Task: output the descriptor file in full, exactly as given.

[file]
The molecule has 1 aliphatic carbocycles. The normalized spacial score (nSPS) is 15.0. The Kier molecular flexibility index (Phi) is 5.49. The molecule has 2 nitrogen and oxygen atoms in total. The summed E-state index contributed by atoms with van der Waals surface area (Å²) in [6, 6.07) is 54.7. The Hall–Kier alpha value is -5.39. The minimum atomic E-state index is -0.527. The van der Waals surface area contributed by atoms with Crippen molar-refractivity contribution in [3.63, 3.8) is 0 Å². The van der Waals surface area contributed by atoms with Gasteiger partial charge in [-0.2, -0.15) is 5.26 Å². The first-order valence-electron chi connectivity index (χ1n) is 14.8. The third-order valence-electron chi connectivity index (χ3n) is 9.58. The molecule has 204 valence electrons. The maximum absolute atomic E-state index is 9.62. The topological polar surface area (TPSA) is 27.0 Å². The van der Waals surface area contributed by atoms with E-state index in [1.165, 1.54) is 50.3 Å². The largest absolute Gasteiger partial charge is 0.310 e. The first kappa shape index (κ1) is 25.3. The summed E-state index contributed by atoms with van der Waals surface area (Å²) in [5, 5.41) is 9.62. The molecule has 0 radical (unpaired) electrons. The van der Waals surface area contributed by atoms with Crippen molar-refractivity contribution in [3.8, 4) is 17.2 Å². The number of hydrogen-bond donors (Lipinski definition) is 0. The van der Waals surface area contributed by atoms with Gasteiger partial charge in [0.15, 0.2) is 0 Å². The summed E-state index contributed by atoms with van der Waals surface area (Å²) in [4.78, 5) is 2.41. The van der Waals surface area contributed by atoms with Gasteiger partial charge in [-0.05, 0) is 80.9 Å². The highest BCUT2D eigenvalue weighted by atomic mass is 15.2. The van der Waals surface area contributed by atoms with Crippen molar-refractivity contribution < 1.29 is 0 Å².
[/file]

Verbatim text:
The molecule has 1 aliphatic carbocycles. The normalized spacial score (nSPS) is 15.0. The Kier molecular flexibility index (Phi) is 5.49. The molecule has 2 nitrogen and oxygen atoms in total. The summed E-state index contributed by atoms with van der Waals surface area (Å²) in [6, 6.07) is 54.7. The Hall–Kier alpha value is -5.39. The minimum atomic E-state index is -0.527. The van der Waals surface area contributed by atoms with Crippen molar-refractivity contribution in [3.63, 3.8) is 0 Å². The van der Waals surface area contributed by atoms with Gasteiger partial charge in [-0.2, -0.15) is 5.26 Å². The first-order valence-electron chi connectivity index (χ1n) is 14.8. The third-order valence-electron chi connectivity index (χ3n) is 9.58. The molecule has 204 valence electrons. The maximum absolute atomic E-state index is 9.62. The topological polar surface area (TPSA) is 27.0 Å². The van der Waals surface area contributed by atoms with E-state index in [1.165, 1.54) is 50.3 Å². The largest absolute Gasteiger partial charge is 0.310 e. The first kappa shape index (κ1) is 25.3. The summed E-state index contributed by atoms with van der Waals surface area (Å²) in [5, 5.41) is 9.62. The molecule has 0 radical (unpaired) electrons. The van der Waals surface area contributed by atoms with Crippen molar-refractivity contribution in [3.8, 4) is 17.2 Å². The number of hydrogen-bond donors (Lipinski definition) is 0. The van der Waals surface area contributed by atoms with Gasteiger partial charge in [0.15, 0.2) is 0 Å². The summed E-state index contributed by atoms with van der Waals surface area (Å²) in [4.78, 5) is 2.41. The van der Waals surface area contributed by atoms with Gasteiger partial charge in [-0.05, 0) is 80.9 Å². The highest BCUT2D eigenvalue weighted by atomic mass is 15.2. The van der Waals surface area contributed by atoms with Crippen molar-refractivity contribution < 1.29 is 0 Å².